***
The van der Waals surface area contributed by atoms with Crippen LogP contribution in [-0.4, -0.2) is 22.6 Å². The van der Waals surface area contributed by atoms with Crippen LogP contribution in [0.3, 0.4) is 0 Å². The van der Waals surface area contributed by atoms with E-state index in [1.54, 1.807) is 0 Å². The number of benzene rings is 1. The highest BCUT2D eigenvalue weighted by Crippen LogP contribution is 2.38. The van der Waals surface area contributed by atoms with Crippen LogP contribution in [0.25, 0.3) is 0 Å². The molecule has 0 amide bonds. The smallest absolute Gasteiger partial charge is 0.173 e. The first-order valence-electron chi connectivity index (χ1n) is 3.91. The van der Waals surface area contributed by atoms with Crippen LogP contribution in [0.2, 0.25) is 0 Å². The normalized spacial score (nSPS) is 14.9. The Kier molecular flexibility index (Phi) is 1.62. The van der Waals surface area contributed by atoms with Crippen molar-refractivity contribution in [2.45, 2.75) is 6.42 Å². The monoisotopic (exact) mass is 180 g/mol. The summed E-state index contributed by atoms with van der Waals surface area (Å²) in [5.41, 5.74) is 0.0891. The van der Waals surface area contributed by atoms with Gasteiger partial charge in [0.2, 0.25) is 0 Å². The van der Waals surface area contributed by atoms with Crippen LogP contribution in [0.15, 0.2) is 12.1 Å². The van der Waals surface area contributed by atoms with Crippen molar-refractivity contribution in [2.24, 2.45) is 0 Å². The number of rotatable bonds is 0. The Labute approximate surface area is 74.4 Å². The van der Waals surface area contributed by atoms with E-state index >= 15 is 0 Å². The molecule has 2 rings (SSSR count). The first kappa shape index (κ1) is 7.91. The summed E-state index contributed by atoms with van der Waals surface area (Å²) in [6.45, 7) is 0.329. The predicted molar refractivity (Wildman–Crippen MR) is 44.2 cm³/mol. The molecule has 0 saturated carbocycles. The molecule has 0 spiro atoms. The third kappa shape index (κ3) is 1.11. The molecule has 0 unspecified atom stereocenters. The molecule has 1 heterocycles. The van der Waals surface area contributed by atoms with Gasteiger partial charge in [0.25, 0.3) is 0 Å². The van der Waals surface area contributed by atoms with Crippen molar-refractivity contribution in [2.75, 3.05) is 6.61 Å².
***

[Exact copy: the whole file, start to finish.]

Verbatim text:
The van der Waals surface area contributed by atoms with Crippen LogP contribution in [-0.4, -0.2) is 22.6 Å². The van der Waals surface area contributed by atoms with Crippen LogP contribution in [0.3, 0.4) is 0 Å². The van der Waals surface area contributed by atoms with E-state index in [1.54, 1.807) is 0 Å². The number of benzene rings is 1. The highest BCUT2D eigenvalue weighted by Crippen LogP contribution is 2.38. The van der Waals surface area contributed by atoms with Crippen LogP contribution in [0.25, 0.3) is 0 Å². The molecule has 0 amide bonds. The smallest absolute Gasteiger partial charge is 0.173 e. The first-order valence-electron chi connectivity index (χ1n) is 3.91. The van der Waals surface area contributed by atoms with Crippen LogP contribution in [0.2, 0.25) is 0 Å². The normalized spacial score (nSPS) is 14.9. The Kier molecular flexibility index (Phi) is 1.62. The van der Waals surface area contributed by atoms with Crippen molar-refractivity contribution in [2.45, 2.75) is 6.42 Å². The monoisotopic (exact) mass is 180 g/mol. The summed E-state index contributed by atoms with van der Waals surface area (Å²) in [5.41, 5.74) is 0.0891. The van der Waals surface area contributed by atoms with Gasteiger partial charge in [0.2, 0.25) is 0 Å². The van der Waals surface area contributed by atoms with Crippen LogP contribution in [0.15, 0.2) is 12.1 Å². The van der Waals surface area contributed by atoms with Crippen molar-refractivity contribution in [2.24, 2.45) is 0 Å². The number of rotatable bonds is 0. The Labute approximate surface area is 74.4 Å². The van der Waals surface area contributed by atoms with E-state index >= 15 is 0 Å². The molecule has 2 rings (SSSR count). The first kappa shape index (κ1) is 7.91. The summed E-state index contributed by atoms with van der Waals surface area (Å²) in [6.45, 7) is 0.329. The predicted molar refractivity (Wildman–Crippen MR) is 44.2 cm³/mol. The molecule has 0 saturated carbocycles. The molecule has 0 spiro atoms. The third kappa shape index (κ3) is 1.11. The molecule has 0 unspecified atom stereocenters. The molecule has 1 heterocycles. The van der Waals surface area contributed by atoms with Gasteiger partial charge in [0.25, 0.3) is 0 Å². The van der Waals surface area contributed by atoms with Crippen molar-refractivity contribution in [2.75, 3.05) is 6.61 Å².